President Obama is in Cuba today, probably the most visible sign that the country is becoming more politically open. And it seems that the Cuban books community is benefiting from that political openness, as reported by German publication Deutsche Welle. This also comes at a time when many in the US are asking the White House to stop the embargo on books and educational materials between the US and Cuba. All of which spells some potentially great things for literature in Cuba.
Publishing in Cuba faces numerous challenges, and the most significant is not overtly political: paper shortages. The country does not produce its own paper and importing it is expensive. Despite this relative scarcity of books, however, Cubans read a lot, more than people in almost any country in Latin America. And lately, they've also been able to find politically controversial books that have been missing from Cuban shelves for years, such as 1984 by George Orwell. Spanish translations of the anti-totalitarian novel were sold in Cuba even after the revolution, but like many anti-communist writers, Orwell eventually disappeared in Cuba. This year, however, it was announced that 1984 will once again be published in Cuba.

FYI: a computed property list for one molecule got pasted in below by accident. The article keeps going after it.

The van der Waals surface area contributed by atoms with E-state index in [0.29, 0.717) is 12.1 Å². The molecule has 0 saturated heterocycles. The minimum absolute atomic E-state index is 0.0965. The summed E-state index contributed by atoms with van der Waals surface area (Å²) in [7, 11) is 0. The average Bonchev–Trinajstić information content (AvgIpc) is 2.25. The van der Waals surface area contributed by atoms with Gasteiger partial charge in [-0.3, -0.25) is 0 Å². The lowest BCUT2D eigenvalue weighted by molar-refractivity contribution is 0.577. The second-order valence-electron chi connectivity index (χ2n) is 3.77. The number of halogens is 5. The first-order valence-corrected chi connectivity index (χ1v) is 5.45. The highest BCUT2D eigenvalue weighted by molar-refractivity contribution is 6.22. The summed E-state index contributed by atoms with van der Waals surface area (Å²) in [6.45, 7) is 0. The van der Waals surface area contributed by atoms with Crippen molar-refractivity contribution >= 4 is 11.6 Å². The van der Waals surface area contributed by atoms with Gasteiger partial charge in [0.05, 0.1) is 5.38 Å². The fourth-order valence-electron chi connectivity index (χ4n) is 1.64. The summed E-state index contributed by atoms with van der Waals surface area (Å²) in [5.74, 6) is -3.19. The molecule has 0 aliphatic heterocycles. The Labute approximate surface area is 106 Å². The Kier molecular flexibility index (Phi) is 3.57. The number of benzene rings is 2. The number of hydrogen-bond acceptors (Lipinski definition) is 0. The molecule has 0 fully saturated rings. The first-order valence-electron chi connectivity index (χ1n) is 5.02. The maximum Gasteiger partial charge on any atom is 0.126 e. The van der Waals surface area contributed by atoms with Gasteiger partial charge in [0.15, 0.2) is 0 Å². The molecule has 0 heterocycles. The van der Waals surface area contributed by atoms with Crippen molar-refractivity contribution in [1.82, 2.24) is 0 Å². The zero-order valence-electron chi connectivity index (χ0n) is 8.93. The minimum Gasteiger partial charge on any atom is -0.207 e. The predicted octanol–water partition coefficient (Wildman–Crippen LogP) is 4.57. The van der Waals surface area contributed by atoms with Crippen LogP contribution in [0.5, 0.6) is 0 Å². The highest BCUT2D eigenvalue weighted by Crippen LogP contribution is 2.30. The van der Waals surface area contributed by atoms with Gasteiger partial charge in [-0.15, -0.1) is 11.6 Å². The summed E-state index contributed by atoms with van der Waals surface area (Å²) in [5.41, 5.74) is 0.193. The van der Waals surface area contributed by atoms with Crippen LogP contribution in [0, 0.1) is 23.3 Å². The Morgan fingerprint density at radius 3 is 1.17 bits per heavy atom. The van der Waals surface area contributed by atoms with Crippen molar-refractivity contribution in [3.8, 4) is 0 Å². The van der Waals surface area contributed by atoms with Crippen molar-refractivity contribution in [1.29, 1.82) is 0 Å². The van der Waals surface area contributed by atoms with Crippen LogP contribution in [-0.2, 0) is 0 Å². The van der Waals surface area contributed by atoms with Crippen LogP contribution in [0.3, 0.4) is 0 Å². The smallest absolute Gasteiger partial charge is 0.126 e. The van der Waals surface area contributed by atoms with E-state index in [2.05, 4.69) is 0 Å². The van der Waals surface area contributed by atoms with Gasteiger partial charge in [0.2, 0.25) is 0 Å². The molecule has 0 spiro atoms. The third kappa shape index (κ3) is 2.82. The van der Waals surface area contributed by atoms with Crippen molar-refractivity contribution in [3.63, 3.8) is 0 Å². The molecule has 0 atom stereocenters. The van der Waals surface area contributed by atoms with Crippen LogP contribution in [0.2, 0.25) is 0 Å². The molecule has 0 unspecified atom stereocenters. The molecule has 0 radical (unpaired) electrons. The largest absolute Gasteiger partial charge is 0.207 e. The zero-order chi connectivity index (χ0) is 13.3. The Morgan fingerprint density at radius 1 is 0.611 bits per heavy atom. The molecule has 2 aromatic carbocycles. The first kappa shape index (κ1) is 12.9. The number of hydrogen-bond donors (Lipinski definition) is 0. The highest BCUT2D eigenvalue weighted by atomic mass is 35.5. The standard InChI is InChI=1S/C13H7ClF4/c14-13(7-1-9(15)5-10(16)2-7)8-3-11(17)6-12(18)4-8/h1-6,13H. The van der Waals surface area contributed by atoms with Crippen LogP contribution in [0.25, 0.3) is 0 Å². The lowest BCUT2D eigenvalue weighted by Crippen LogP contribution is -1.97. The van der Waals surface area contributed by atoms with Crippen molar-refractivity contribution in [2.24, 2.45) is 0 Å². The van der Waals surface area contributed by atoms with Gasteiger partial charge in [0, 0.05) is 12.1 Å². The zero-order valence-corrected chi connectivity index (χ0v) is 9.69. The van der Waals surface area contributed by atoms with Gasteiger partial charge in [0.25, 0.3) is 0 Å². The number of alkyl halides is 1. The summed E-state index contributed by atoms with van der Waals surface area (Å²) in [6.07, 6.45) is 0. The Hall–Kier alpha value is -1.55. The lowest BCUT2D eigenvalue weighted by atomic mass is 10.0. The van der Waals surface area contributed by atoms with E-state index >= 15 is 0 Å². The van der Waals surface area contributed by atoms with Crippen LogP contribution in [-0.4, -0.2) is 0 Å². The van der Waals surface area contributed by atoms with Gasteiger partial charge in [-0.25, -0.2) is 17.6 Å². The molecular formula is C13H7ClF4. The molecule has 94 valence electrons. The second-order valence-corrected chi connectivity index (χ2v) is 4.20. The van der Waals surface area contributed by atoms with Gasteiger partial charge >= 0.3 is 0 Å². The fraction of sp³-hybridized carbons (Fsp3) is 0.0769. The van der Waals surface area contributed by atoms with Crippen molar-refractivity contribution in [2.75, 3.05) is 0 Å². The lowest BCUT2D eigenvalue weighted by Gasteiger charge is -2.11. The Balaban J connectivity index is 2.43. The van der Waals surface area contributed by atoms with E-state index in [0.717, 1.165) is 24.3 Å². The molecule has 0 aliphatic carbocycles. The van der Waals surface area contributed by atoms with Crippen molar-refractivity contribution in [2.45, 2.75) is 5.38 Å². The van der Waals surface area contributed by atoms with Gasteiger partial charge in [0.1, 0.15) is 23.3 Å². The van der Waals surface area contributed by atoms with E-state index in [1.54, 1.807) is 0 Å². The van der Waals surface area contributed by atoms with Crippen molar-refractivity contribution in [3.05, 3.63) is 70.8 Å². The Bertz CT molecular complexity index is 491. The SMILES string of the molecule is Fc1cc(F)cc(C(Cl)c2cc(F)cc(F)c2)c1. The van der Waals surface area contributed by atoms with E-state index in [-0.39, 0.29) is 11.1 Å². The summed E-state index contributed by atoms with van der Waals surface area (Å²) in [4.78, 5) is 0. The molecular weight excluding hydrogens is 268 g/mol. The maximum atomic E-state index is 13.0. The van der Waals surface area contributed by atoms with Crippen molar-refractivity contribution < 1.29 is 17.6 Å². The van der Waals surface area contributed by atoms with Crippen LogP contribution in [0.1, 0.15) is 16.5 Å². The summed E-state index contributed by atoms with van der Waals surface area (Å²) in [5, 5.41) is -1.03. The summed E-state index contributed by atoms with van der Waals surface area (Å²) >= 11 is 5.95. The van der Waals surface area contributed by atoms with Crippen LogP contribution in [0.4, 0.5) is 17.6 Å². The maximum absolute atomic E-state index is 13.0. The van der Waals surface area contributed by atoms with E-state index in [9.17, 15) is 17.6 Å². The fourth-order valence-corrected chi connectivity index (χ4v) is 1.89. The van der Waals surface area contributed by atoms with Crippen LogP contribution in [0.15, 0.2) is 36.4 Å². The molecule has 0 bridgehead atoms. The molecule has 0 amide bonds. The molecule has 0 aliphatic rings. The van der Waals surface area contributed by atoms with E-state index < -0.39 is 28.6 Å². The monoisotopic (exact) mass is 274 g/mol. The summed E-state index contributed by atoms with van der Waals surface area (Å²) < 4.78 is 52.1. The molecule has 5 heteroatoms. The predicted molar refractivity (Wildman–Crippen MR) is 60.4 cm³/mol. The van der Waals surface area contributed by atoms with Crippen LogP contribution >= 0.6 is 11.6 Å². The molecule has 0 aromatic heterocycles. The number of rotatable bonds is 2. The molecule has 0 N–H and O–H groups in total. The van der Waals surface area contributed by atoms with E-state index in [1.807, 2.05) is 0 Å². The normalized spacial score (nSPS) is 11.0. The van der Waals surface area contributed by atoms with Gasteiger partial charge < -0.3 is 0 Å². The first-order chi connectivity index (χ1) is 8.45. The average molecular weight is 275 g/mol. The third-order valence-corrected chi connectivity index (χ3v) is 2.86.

And Cuban writers are experiencing more freedom as well. Cuban author Leonardo Padura told DW, "The Cuban writer has to constantly be aware of what he wants to say and what he can say. But the scope of what should not be said is being opened up more and more by writers. I myself believe that I have said everything I wanted to say by now, but in an artistic form."
Writers are still not free to, for instance, argue for a change in government, but they do say they are more free to criticize than in previous times.
So is all this only the beginning for increased freedom of expression in Cuba? Will the Cuban literary community only continue to benefit from this growing political openness? And what impact will increased imports of US books have on all of this if Obama chooses to lift the book embargo?
Only time will tell.